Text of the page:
Testing results from phase 4 were released on September 3, 2020. In this phase, some of the materials from testing phase 1 were re-tested, but in a stacked configuration that reproduces common library book return and storage conditions. Expanded polyethylene foam, often used in display or storage, was also tested. The following materials were tested: a) hardback buckram book cover, b) coated paper softcover book cover, c) polyester protective cover, d) polypropylene DVD case, and e) polyethylene foam. Stacks were stored at standard environmental conditions (22⩲2° Celsius/71.6⩲2° Fahrenheit and 40⩲10% Relative Humidity). Results indicated that the virus was detectable on all five materials after six days of quarantine in a stacked configuration. Compared to the results of test 1, which tested the hardcover book, softcover book, plastic book cover, and DVD case in an unstacked configuration and found that the virus dies within three days, test 4 shows that stacking materials prolongs the viability of the SARS-Cov-2 virus. Day 6 was the final timepoint tested.
Alt text: Screenshot from REALM study website showing line graph of natural attenuation of SARS-CoV-2 at 0, 2, 3, 4, and 6 days. The graph has lines for Hardcover Book Cover, Softcover Book Cover, Plastic Protective Cover, DVD Case, and Foam, each with a different color. All lines decrease, but the virus remains detectable on the Hardcover Book Cover at 6 days, the final timepoint tested.
Results from the fifth phase of testing were released on October 14, 2020. Materials tested were textiles commonly found in libraries and museums, including a) 19th century bookbinding leather, b) synthetic polyvinyl chloride leather, c) polyolefin fabric, d) cotton fabric, and e) nylon webbing. The samples were stored in standard environmental conditions (22⩲2° Celsius/71.6⩲2° Fahrenheit and 40⩲10% Relative Humidity). Results indicated that both the leather book cover and synthetic leather showed detectable SARS-CoV-2 until Day 8. No virus was present after one hour for the polyolefin and nylon textiles. Due to experimental complications, it was necessary to exclude the cotton fabric from analysis. Day 8 was the final timepoint tested.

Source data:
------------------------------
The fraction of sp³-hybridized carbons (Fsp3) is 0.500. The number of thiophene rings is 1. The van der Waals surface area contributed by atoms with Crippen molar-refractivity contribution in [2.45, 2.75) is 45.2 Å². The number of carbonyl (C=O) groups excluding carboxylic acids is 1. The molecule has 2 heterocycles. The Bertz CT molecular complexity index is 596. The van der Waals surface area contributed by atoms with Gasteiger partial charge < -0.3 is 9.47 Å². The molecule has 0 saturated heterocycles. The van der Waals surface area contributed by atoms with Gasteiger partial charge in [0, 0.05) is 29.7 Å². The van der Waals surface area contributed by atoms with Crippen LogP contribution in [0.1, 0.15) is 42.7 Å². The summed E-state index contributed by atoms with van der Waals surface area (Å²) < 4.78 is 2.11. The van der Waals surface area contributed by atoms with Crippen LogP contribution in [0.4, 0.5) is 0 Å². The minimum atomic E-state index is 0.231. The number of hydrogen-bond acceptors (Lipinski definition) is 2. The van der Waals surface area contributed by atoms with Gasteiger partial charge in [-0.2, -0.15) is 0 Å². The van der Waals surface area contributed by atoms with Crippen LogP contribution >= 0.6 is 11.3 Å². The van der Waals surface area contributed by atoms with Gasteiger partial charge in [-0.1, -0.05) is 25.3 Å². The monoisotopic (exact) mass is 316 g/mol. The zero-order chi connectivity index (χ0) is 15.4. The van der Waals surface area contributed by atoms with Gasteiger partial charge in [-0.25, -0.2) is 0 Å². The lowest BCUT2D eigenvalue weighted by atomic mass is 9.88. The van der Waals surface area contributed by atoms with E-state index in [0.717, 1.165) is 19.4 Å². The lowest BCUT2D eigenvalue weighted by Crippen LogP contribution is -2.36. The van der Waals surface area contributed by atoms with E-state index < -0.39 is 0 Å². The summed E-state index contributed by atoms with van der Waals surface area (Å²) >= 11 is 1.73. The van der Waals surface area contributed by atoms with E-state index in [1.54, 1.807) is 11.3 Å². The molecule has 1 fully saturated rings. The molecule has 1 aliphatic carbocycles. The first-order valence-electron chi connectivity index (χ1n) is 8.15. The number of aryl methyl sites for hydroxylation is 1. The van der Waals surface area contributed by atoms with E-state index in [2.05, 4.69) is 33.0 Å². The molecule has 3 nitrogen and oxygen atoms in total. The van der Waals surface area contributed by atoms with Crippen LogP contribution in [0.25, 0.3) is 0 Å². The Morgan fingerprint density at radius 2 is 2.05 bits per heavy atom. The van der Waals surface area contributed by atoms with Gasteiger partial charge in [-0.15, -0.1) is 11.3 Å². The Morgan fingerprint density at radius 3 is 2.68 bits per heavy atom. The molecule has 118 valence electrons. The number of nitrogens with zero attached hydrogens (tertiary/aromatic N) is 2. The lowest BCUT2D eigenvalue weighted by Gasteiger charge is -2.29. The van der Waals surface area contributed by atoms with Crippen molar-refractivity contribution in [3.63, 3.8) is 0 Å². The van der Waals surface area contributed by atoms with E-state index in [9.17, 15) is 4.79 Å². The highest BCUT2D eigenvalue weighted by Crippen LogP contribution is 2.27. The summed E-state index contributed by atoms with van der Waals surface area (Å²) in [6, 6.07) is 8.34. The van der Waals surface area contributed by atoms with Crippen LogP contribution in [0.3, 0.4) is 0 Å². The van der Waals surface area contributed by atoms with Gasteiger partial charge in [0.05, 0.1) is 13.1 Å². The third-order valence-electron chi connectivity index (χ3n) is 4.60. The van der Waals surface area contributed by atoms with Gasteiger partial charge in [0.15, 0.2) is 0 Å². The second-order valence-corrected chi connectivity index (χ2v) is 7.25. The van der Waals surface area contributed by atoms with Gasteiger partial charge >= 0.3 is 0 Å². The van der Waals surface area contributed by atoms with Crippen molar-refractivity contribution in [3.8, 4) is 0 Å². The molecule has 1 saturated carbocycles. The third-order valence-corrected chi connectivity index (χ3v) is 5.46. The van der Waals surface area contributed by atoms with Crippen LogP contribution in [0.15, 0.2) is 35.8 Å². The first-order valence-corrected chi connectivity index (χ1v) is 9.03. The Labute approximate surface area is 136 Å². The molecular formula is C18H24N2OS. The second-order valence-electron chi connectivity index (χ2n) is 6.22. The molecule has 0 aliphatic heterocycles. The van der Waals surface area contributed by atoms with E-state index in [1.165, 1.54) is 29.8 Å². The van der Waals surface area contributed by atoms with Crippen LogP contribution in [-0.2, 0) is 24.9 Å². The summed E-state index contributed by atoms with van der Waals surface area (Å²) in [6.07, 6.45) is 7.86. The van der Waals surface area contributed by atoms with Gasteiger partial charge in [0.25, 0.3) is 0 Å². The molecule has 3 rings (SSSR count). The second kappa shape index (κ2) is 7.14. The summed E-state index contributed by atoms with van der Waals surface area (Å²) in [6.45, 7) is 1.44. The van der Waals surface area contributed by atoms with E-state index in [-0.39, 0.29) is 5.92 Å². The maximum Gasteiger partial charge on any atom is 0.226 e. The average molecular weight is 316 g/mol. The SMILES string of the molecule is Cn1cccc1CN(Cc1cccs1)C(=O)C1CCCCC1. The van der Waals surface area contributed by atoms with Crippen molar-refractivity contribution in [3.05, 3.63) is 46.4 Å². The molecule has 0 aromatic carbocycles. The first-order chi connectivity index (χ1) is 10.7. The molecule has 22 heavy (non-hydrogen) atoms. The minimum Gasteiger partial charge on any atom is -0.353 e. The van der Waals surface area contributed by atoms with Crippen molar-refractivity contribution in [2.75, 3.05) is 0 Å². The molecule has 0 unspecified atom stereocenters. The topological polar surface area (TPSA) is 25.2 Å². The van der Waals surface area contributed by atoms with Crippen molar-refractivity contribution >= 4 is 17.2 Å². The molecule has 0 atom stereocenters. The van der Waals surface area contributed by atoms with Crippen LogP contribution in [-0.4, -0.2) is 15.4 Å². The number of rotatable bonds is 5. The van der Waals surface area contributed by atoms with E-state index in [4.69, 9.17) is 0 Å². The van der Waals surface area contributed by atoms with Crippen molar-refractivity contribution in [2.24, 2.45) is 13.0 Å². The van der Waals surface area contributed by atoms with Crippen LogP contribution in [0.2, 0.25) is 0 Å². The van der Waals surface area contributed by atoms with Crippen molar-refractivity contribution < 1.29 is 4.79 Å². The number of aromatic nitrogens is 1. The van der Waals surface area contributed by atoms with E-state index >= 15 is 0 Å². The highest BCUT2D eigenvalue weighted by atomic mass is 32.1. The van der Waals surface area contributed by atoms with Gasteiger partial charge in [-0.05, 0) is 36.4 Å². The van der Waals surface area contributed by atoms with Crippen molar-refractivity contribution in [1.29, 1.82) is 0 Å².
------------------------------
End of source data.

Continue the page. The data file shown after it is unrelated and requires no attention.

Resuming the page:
Alt text: Screenshot from REALM study website showing line graph of natural attenuation of SARS-CoV-2 at 0, 2, 4, 6, and 8 days. The graph has lines for Leather Book Cover, Synthetic Leather, Polyolefin Fabric, and Nylon Webbing, each with a different color. The cotton textile was not analyzed due to experimental complications. All lines decrease, but the virus remains detectable on the Leather Book Cover and Synthetic Leather at 8 days, the final timepoint tested.
Results from the sixth phase of testing were released on November 19, 2020. In this phase, the following materials were tested: a) glass, b) marble, c) laminate with particle board backing, d) brass, and e) powder-coated steel. The materials were stored in standard environmental conditions (22⩲2° Celsius/71.6⩲2° Fahrenheit and 40⩲10% Relative Humidity). After two days, no virus was detectable on the brass and marble. The SARS-Cov-2 virus was detectable on the glass, laminate, and powder-coated steel until the Day 6. Day 8 was the final timepoint tested.
Alt text: Screenshot from REALM study website showing line graph of natural attenuation of SARS-CoV-2 at 0, 2, 4, 6, and 8 days. The graph has lines for Glass, Marble, Laminate, Powder-Coated Steel, and Brass, each with a different color. All lines decrease, and the virus was not detectable on the Brass and Marble after two days. The virus remained detectable on the Glass, Laminate, and Powder-Coated Steel until the sixth day. Day 8 was the final timepoint tested.